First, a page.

News

Actions

Douglas County Schools Board of Education supports bills that would expand guns in schools

CORP-Digital-Default-Image-1280x720-KMGH.png
Posted at 3:08 PM, Feb 08, 2017
and last updated 2017-02-08 17:09:11-05

DENVER – The Douglas County Schools Board of Education voted Tuesday night to throw their support behind two bills that would expand guns in Colorado schools.

The Board of Education voted 4-3 to support both House Bill 1036, which would allow people to carry concealed handguns inside schools, and Senate Bill 5, which would establish a handgun safety training program for school employees who carry on campus.

HOUSE BILL 1036 ALLOWS CONCEALED CARRY ON CAMPUS WITHOUT PERMIT

House Bill 1036 would completely strip from state statute language that currently forbids people from carrying concealed handguns on public school grounds – even if the holder has a permit.

It strikes most of the language in Colorado Revised Statute 18-12-214, but upholds language in 18-12-105.5 that says it “shall not be an offense” if a person with a valid permit to carry a concealed handgun brings it on campus.

The bill also has language that says the enactment of the bill “is necessary for the immediate preservation of the public peace, health and safety.”

The bill in sponsored by Rep. Patrick Neville, Rep. Kim Ransom and Sen. Tim Neville – all Republicans.

The other bill filed relating to concealed-carry weapons in schools, which the DougCo board voted to support Tuesday, is also sponsored by Rep. Patrick Neville, along with Sen. Chris Holbert.

SENATE BILL 5 WOULD ESTABLISH TRAINING COURSE FOR EMPLOYEES

Senate Bill 5 also allows some school employees to carry concealed handguns on campus, but carries more stringent requirements than HB 1036.

If passed and signed by the governor, the bill would allow school districts to work with county sheriffs to establish a training course and curriculum that would be taught to teachers with concealed-carry permits who would then be able to carry the weapons on campus, with some restrictions and parameters.

The bill would also apply not only to public schools, but also to charter schools and institute charter schools.

The first step in the process the bill creates would require the district board of education or charter board to work with the sheriff’s office to establish a handgun safety training course that includes any of the district’s or charter school’s existing emergency response methods. The teacher would already have to have a concealed-carry handgun permit.

Then, that person would have to meet a series of thresholds in order to be able to carry the gun while it is concealed while they are on campus.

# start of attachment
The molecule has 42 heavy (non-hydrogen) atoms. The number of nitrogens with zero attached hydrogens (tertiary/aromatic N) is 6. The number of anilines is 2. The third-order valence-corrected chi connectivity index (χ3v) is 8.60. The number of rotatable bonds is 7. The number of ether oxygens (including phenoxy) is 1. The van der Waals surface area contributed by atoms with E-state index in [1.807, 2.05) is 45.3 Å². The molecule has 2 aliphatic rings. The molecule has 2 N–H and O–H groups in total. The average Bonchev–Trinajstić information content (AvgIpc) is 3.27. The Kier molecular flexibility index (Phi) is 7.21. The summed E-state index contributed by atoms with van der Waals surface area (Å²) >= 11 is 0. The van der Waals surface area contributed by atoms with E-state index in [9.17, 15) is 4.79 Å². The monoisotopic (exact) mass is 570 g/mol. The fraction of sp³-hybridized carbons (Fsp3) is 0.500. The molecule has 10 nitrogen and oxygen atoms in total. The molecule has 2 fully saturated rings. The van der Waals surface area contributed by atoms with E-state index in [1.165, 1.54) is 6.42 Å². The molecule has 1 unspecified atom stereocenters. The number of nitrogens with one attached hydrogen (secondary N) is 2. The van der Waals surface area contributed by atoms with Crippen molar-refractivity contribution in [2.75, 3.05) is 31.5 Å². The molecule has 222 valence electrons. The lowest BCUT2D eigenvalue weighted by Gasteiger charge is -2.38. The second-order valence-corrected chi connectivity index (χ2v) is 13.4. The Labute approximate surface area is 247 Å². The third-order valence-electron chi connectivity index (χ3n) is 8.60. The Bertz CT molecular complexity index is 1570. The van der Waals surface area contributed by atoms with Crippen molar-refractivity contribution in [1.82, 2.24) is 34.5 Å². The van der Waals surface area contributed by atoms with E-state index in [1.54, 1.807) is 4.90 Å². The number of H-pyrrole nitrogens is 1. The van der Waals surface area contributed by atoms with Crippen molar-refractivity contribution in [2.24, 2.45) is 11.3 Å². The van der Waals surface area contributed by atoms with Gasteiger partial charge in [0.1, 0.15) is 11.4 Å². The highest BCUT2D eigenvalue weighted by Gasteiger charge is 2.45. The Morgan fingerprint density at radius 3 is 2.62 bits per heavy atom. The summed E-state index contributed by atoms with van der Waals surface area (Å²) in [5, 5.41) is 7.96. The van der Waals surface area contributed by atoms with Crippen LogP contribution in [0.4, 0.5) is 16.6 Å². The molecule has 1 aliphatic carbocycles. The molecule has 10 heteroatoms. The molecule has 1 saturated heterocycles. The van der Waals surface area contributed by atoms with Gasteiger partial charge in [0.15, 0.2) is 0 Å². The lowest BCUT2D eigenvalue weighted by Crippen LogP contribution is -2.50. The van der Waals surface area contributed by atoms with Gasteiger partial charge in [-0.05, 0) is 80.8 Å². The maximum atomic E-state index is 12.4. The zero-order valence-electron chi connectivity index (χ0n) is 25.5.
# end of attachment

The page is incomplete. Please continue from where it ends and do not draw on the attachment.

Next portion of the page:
The board of education or charter institute would first have to approve the curriculum for the training; the employee would have to complete the training; the employee would have to get permission from the board or charter institute to carry the concealed handgun on campus and would then have to notify said board or charter institute.

Also, the bill would allow each school board or charter institute to establish a maximum number of employees allowed to carry concealed handguns on campus and allow them to deny permission to an employee if that would put the school over the limit.

Concealed-carry handguns are allowed on many of Colorado’s college campuses.

Last month, the Hanover School District, southeast of Colorado Springs, voted to allow “qualified teachers’ to carry guns while on campus. District board members who supported the measure cited mass shootings and illegal marijuana grows nearby as reasons for enacting the policy. The district also cited its few school resource officers as reasons for allowing the program.

DOUGCO SCHOOLS HISTORY WITH ON-CAMPUS WEAPONS

Douglas County Public Schools have been at the forefront in Colorado’s expansion of guns in schools.

Last year, the district bought 10 semi-automatic rifles for its armed patrol division at a cost of $12,300.

At the time, the district said all eight of its officers had law enforcement experience and already carried handguns. They were required to undergo 20 hours of training before they were given the weapons.

The district’s director of safety and security at the time said the officers would only use the rifles under the same circumstances the sheriff’s office would.

"I can say from lessons learned and looking at all the situations that have happened across the country with shootings that having the correct tools, having the long rifles have helped out in situations," said Rich Payne, Director of Safety and Security for Douglas County Schools, at the time. He continued, "It's unfortunate but this is where we have come to."

The House State, Veterans and Military Affairs Committee debated House Bill 1036 Wednesday. Any update on a vote will be posted here.

---------

Sign up for Denver7 email alerts to stay informed about breaking news and daily headlines.

Or, keep up-to-date by following Denver7 on Facebook, Instagram and Twitter.